Arizona Legislature going back to the future: now they want to bring back the company store


By Craig McDermott, crossposted from Random Musings

If they (the state’s Republicans) want to go with a “carrot-and-stick” approach to lowering the state’s minimum wage, they should at least offer a real carrot, and not a mirage

In the past, one of the methods that large employers used to keep their employees destitute (and easily pliable) was the practice of paying the employees in “scrip” that could only be used in a company-owned store or otherwise returned to the company as payment for needs like housing.

The desperation and spiritual weariness this practice imposed upon its victims was best expressed lyrically in the late 1940s and early 1950s in the song “Sixteen Tons” (the best-known version was performed by Tennessee Ernie Ford, but his version was neither the first nor the last).

Fast forward to 2016.

State Rep. Karen Fann (R-Prescott) has proposed HB2148.

As written, it would allow employers to count the cost of “board, lodging, or other facilities” that are provided to employees as part of their employment toward the calculation of wages paid to employees.

It would primarily impact workers in low-wage industries like hotels, resorts, and apartment management (and others) where employees are required to live at or close to their workplaces.

The “carrot” that Fann put in her proposal is a repeal of the provision in state law that prohibits municipalities and counties from raising the minimum wage requirement is their areas.

The problem with that?

That section of law already doesn’t apply to “charter” cities.

Cities become eligible to become charter cities when they reach a population of 3500 and create and enact a voter-approved charter.  Not all eligible cities in the state have become charter cites but the cities that are most likely to raise the local minimum wage (Flagstaff, Tucson, Phoenix, Tempe, Douglas) are already charter cities.

Now, even if this measure goes forward, it doesn’t seem likely to pass (as minimum wage law in AZ is “voter protected“, it would take a 3/4 vote of the lege to do anything to change the law and that would mean that some Democrats would have to vote for it) nor does it seem likely to survive a court challenge if it does pass (per the Voter Protection Act, any legislative changes to law directly approved by the voters have to further the intent of the act…and Fann’s proposal most assuredly does NOT).  

Still, it’s a not-very-subtle shot across the bow of labor in AZ, warning labor that attacks on living wages in AZ will continue unabated.


  1. It appears that the Republican legislature has become emboldened this year. It is going after labor AND voting rights with renewed vigor despite the requirements of the Voter Protection Act or recollection of the firestorm stirred up by HB2305.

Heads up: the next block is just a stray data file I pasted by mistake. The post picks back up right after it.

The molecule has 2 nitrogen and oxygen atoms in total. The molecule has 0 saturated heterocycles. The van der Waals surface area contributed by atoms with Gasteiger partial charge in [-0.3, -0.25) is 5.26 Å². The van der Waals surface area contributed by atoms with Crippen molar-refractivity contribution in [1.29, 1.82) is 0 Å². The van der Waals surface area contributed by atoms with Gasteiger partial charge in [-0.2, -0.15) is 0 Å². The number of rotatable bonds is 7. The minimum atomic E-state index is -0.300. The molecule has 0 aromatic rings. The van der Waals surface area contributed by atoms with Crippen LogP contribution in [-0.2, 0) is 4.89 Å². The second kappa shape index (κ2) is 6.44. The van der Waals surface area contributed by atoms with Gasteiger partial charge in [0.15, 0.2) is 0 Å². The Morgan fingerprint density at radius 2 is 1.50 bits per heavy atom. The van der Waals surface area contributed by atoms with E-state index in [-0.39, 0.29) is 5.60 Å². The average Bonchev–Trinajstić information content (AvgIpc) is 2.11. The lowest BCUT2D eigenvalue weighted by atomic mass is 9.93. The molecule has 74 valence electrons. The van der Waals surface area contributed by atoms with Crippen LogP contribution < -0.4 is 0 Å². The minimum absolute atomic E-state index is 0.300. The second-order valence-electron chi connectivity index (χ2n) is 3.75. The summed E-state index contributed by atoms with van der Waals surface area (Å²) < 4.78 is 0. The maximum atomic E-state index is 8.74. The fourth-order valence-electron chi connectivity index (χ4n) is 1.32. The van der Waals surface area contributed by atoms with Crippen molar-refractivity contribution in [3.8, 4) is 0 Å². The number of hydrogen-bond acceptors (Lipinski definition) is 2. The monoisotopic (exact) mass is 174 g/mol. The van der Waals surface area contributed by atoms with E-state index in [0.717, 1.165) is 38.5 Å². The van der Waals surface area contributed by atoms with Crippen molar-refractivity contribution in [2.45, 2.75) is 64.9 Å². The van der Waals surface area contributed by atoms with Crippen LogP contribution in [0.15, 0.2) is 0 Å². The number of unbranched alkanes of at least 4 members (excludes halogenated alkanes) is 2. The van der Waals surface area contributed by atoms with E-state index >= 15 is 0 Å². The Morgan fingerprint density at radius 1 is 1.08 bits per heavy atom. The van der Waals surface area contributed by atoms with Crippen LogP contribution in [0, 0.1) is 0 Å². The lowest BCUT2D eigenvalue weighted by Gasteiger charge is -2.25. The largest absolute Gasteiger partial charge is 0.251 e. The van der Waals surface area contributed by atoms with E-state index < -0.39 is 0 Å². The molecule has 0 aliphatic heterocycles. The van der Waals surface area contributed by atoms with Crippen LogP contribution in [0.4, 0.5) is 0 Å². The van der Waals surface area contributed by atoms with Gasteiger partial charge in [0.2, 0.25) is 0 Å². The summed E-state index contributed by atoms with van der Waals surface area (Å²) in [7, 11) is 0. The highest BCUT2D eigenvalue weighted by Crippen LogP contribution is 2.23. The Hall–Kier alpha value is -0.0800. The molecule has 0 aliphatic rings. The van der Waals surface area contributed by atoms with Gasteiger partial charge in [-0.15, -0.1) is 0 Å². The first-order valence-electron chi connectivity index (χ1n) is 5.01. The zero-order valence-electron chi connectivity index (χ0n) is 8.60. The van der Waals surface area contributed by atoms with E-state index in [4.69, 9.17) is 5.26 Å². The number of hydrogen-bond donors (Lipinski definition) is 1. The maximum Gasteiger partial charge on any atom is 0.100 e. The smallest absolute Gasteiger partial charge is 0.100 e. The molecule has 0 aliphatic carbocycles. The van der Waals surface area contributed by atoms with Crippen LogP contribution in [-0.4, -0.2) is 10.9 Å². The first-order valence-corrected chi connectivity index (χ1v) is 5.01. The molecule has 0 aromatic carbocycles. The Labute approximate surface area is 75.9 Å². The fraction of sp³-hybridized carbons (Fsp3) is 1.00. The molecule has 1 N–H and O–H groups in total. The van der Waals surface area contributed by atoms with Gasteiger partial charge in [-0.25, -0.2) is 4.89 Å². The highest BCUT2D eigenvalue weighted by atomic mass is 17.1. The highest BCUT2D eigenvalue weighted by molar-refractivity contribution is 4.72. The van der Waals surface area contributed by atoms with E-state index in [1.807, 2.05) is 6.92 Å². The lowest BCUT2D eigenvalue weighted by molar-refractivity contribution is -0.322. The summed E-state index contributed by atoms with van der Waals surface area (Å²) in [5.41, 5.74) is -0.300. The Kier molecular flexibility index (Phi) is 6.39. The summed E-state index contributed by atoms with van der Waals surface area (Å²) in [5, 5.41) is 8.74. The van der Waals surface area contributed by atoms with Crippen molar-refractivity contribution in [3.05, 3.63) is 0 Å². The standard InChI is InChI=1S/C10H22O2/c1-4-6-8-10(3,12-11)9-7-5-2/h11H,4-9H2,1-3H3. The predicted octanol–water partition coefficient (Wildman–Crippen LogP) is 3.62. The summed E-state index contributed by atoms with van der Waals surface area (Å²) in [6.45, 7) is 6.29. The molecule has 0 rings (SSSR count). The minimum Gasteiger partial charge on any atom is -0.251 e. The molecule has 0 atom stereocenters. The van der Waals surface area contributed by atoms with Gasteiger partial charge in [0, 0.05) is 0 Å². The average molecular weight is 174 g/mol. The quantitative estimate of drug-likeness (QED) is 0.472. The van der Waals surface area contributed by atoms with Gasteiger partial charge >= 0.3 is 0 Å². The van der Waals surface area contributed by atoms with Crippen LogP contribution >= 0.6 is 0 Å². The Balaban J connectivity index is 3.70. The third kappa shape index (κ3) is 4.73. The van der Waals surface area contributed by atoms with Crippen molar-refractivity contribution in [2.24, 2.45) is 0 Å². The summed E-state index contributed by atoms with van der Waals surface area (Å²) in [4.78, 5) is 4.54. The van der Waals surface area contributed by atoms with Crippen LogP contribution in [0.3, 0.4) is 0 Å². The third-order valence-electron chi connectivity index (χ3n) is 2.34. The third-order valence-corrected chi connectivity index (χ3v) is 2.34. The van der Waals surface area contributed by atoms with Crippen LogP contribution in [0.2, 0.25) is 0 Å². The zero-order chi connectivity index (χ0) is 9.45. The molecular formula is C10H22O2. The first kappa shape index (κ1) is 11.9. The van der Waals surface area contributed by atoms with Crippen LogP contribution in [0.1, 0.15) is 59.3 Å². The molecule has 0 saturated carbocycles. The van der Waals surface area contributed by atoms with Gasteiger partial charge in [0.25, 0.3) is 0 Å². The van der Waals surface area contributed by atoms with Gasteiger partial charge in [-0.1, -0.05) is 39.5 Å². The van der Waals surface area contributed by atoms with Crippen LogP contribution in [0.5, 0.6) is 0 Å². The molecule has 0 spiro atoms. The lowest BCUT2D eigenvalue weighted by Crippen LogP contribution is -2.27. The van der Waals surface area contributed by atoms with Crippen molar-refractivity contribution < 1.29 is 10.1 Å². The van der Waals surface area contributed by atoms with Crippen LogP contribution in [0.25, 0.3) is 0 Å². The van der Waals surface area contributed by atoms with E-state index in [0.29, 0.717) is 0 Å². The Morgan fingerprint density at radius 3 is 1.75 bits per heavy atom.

I have heard that Eric Spencer’s rewrite of Campaign Finance statutes (Title 16, Chapter 6, Article 1) is headed for late in session striker introduction, hoping to pull the kind of trick that got the Alt-fuels bill passed a decade and a half ago (or so).

    To do ANY of these things successfully would require them to have some sort of leverage to force Dem lawmakers to vote contrary to normal expectations.

    So, I’d encourage Meyer and Hobbs and all of their caucus members to be on the lookout for traps.

  2. Why am I not seeing AZ Democrats airing ads that hammer on the consequences of wingnut policies? It would seem those kind of advertising campaigns would go a long way towards excising the wingnuts from our state and federal governments.

    Interesting article on C&L. An excerpt:

    “The Sanders campaign has brought a new style of campaigning to our country’s politics. Sanders is campaigning entirely on issues. He refuses to play along with the corporate media’s politics-as-entertainment style of covering the “horse race” aspect of campaigns. He does not get involved with personality discussions, etc, always reverting to his “message.” This is winning him converts.

    The Clinton campaign is a perfection of an older style of politics. They are raising tremendous amounts of campaign cash, they have a “SuperPAC” that is raising a tremendous amount more, they have built up a solid “machine” in the states, they are racking up “top-down” endorsements, and doing what they can to bring a sense of “inevitability” to her nomination.

    These are contrasting styles, and it is not clear which is the best approach to winning a campaign in the modern United States with its entrenched corporate media fixated on entertainment-style coverage. The Clinton campaign might just be doing what it takes to win an election. This may be especially the case as the election draws near and the less-informed voters, with little time or inclination to study the many issues involved, look for the kinds of queues on who to trust and who will deliver.”

    A core reason why our political scene is so screwed up. Thanks to our stellar media most of the population only see the horse race.

  3. is the arizona democratic party calling for a general strike with support from the labor unions? bueller anyone?

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